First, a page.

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CDC Says 1 in 5 Teen Births Are Repeats

<span style="font-family: georgia, serif; font-size: 16px; line-height: 25.59375px;">More than 18 percent of all babies born to teenagers in the U.S. are baby No. 2 or 3, federal researchers reported on Tuesday.</span>

More than 18 percent of all babies born to teenagers in the U.S. are baby No. 2 or 3, federal researchers reported on Tuesday.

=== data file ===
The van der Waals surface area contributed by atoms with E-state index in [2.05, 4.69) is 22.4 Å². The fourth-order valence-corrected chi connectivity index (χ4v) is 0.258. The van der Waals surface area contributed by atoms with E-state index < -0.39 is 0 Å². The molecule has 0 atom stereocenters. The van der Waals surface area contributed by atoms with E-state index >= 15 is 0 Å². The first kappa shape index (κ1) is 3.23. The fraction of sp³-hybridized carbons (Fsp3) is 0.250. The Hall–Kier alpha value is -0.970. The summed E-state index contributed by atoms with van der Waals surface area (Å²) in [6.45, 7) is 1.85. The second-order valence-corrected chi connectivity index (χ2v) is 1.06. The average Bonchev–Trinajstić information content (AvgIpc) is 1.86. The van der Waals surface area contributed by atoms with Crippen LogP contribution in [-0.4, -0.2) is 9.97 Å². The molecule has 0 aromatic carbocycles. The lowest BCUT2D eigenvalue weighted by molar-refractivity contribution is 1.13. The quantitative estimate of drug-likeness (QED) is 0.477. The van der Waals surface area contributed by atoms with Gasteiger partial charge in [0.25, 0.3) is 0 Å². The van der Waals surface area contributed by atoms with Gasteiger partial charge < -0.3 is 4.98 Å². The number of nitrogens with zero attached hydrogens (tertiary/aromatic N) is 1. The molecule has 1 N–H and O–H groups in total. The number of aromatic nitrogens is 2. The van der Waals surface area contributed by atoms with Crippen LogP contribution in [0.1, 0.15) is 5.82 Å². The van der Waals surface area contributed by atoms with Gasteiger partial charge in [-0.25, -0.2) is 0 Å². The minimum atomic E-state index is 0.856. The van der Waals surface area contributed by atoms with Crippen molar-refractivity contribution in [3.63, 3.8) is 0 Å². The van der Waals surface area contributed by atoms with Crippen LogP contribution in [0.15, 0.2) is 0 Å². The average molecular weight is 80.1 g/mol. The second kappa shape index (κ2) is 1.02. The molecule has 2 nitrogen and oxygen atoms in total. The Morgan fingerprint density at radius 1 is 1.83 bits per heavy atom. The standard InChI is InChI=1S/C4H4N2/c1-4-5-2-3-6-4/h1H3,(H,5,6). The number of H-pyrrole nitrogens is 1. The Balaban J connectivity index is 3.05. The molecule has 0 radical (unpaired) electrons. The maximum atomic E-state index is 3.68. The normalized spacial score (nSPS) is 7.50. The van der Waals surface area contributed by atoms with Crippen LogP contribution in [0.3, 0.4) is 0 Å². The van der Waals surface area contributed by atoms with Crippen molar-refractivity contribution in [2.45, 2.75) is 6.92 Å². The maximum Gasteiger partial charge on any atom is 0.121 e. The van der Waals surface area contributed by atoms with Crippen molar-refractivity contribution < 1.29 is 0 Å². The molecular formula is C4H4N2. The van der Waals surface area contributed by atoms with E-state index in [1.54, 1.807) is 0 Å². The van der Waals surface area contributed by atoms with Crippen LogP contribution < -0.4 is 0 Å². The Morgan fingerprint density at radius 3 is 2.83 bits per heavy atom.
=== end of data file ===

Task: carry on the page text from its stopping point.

It's bad news not only because it means young mothers aren't getting the message about birth control, but also because babies born to teenagers, especially unmarried teenagers, are more likely to be underweight and to have other health problems, the Centers for Disease Control and Prevention says.

"Although teen birth rates have been declining for the last two decades, in 2010, more than 367,000 teens aged 15-19 years gave birth," the CDC said in its report.

"Teen pregnancy and childbearing can carry high health, emotional, social, and financial costs for both teen mothers and their children," the CDC adds in a statement.

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